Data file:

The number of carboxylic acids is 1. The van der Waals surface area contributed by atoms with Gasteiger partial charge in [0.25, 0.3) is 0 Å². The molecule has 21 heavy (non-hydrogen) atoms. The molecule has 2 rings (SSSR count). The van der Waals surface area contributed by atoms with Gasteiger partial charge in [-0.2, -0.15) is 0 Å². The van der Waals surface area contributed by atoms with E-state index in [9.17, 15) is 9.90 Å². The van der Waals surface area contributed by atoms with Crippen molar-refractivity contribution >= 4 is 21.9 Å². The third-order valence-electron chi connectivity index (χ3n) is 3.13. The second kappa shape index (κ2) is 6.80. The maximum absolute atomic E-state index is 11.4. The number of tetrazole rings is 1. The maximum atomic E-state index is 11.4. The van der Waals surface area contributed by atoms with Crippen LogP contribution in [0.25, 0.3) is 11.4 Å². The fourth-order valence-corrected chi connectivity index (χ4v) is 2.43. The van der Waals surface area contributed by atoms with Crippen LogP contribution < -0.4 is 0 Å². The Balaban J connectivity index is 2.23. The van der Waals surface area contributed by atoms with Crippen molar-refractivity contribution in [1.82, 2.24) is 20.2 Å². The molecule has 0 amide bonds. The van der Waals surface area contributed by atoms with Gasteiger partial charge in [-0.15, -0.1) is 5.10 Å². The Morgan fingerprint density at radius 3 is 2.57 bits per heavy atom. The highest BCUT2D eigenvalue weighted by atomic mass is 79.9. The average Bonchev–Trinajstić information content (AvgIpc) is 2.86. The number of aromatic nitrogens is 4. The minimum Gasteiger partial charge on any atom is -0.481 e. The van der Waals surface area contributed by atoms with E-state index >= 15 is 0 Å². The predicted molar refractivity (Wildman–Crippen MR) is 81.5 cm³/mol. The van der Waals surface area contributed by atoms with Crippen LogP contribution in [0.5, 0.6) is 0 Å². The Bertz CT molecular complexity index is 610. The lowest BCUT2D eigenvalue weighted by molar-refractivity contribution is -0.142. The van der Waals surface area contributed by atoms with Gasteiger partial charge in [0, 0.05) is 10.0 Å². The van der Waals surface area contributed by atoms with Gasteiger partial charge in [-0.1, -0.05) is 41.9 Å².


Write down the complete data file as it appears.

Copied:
The number of carboxylic acids is 1. The van der Waals surface area contributed by atoms with Gasteiger partial charge in [0.25, 0.3) is 0 Å². The molecule has 21 heavy (non-hydrogen) atoms. The molecule has 2 rings (SSSR count). The van der Waals surface area contributed by atoms with Gasteiger partial charge in [-0.2, -0.15) is 0 Å². The van der Waals surface area contributed by atoms with E-state index in [9.17, 15) is 9.90 Å². The van der Waals surface area contributed by atoms with Crippen molar-refractivity contribution >= 4 is 21.9 Å². The third-order valence-electron chi connectivity index (χ3n) is 3.13. The second kappa shape index (κ2) is 6.80. The maximum absolute atomic E-state index is 11.4. The number of tetrazole rings is 1. The maximum atomic E-state index is 11.4. The van der Waals surface area contributed by atoms with Crippen LogP contribution in [0.25, 0.3) is 11.4 Å². The fourth-order valence-corrected chi connectivity index (χ4v) is 2.43. The van der Waals surface area contributed by atoms with Crippen LogP contribution < -0.4 is 0 Å². The Balaban J connectivity index is 2.23. The van der Waals surface area contributed by atoms with Crippen molar-refractivity contribution in [1.82, 2.24) is 20.2 Å². The molecule has 0 amide bonds. The van der Waals surface area contributed by atoms with Gasteiger partial charge in [-0.15, -0.1) is 5.10 Å². The Morgan fingerprint density at radius 3 is 2.57 bits per heavy atom. The highest BCUT2D eigenvalue weighted by atomic mass is 79.9. The average Bonchev–Trinajstić information content (AvgIpc) is 2.86. The number of aromatic nitrogens is 4. The minimum Gasteiger partial charge on any atom is -0.481 e. The van der Waals surface area contributed by atoms with E-state index >= 15 is 0 Å². The predicted molar refractivity (Wildman–Crippen MR) is 81.5 cm³/mol. The van der Waals surface area contributed by atoms with Crippen LogP contribution in [0.5, 0.6) is 0 Å². The Bertz CT molecular complexity index is 610. The lowest BCUT2D eigenvalue weighted by molar-refractivity contribution is -0.142. The van der Waals surface area contributed by atoms with Gasteiger partial charge in [0, 0.05) is 10.0 Å². The van der Waals surface area contributed by atoms with Gasteiger partial charge in [-0.1, -0.05) is 41.9 Å².